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.Net 2.0 Winform Architecture Help

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  • User profile image
    ferguslogic

    Okay guys,

    I am re-writing an application in C# .NEt 2.0 right now and I could use some architecture advice. 

    Our deployment scenario.
    ===============================

    The application will be deployed to small businesses across the U.S. At each business location the system could be ran on 1 standalone PC or on 5, 8 or 10 PCs simultaneously on the same LAN.  Very simple small network deployment.

    Front end is C# and database is sql express 05.


    The architecture that i initially developed is listed below. Each layer communicates only with the layer below it and there is one serializable layer that can be marshalled across all layers to pass data easily through any layer.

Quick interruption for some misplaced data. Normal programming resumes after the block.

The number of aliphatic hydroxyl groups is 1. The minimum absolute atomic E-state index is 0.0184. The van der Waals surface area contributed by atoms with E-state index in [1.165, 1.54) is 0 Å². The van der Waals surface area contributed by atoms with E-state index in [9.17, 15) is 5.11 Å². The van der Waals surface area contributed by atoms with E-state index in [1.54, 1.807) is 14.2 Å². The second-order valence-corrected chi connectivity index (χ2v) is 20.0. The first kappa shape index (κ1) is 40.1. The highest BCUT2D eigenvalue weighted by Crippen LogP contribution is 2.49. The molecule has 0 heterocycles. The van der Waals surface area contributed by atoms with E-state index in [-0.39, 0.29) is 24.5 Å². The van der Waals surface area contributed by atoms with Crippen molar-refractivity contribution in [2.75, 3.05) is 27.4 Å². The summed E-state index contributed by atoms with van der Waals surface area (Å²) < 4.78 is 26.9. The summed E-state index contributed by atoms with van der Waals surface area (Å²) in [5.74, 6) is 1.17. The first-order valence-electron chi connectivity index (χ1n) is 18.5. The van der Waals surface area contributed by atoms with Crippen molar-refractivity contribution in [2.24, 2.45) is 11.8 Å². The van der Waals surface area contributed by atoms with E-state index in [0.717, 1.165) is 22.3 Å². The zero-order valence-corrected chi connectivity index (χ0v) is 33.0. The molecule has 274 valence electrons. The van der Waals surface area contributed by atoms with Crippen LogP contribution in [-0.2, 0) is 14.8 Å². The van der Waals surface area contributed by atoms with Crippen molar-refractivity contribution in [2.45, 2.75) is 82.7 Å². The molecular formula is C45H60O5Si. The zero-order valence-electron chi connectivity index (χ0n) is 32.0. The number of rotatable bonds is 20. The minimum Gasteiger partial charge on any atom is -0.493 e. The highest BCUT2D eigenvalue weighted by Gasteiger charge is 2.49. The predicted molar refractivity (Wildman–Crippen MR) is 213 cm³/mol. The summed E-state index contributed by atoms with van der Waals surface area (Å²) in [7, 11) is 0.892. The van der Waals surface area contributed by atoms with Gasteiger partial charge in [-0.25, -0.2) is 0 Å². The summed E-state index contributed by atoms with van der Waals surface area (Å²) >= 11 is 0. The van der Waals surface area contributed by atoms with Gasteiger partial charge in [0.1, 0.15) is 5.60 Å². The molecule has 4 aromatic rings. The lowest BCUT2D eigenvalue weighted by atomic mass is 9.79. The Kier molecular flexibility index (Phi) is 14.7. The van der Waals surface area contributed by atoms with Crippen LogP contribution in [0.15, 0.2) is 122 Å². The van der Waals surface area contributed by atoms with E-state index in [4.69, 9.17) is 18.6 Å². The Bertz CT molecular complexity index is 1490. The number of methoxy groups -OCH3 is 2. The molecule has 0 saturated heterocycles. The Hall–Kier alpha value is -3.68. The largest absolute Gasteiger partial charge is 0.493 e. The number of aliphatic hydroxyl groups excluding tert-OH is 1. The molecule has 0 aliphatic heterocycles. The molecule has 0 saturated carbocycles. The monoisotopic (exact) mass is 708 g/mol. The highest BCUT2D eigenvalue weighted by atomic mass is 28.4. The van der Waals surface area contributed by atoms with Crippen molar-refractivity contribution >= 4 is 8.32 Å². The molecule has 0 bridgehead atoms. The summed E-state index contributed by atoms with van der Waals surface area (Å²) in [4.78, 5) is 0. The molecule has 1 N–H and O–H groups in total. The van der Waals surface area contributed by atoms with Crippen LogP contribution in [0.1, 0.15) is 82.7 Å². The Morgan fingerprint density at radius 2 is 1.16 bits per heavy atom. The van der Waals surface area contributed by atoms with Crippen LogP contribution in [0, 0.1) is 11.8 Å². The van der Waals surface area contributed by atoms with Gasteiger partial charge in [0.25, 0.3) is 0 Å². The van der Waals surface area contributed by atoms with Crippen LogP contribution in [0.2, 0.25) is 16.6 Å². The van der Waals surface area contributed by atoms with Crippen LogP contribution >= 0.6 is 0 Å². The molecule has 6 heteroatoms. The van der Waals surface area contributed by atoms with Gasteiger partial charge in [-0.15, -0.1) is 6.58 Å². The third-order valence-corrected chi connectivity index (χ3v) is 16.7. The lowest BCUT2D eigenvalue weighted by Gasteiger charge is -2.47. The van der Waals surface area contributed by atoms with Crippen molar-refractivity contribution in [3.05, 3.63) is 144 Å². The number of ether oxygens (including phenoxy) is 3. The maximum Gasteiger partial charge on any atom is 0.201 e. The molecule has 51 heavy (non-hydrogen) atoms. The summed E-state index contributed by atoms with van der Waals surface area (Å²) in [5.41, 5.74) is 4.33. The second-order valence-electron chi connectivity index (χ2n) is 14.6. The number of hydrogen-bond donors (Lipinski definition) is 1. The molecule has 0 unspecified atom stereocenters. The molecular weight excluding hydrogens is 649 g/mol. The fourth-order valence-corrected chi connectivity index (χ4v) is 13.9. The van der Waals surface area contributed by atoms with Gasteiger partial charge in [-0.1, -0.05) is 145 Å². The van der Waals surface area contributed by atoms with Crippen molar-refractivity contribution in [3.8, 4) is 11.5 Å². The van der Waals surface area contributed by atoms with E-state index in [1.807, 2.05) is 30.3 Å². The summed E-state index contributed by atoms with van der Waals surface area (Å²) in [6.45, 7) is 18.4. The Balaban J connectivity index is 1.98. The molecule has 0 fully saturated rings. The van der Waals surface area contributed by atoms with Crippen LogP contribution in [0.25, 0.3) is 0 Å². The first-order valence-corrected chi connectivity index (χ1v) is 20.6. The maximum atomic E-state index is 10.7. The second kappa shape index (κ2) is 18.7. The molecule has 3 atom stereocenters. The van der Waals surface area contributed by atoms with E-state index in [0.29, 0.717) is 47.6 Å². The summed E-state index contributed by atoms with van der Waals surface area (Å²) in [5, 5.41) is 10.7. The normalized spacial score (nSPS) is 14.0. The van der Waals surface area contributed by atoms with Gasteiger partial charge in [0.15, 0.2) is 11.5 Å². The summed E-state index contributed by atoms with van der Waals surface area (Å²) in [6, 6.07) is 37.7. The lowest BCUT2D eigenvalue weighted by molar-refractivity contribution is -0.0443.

3 basic layers
    ================
    UI  - all UI related logic (communicates with Business)
    Business - validation, other business logic (communicates with data)
    Data - communicates directly with sql server

    serializable layer can be marshaled to any layer..referenced by all =====================
    Entity
      contains basic classes company, order, user  etc.



    So my method behind the madness here was this

    1) UI will call business function i.e GetCustomer()
    2) business tier will call data tier GetCustomer()
    3) data will return customer data to business
    4) business will handle any necessary logic and send customer entity to UI for display

    UI will utilize OO customer entity.



    Yeahh...well it was a nice thought. In actual application however this is not working well. Why? Because I am having to make 2-5 round trips to the database per winform screen and that is the problem i want to solve.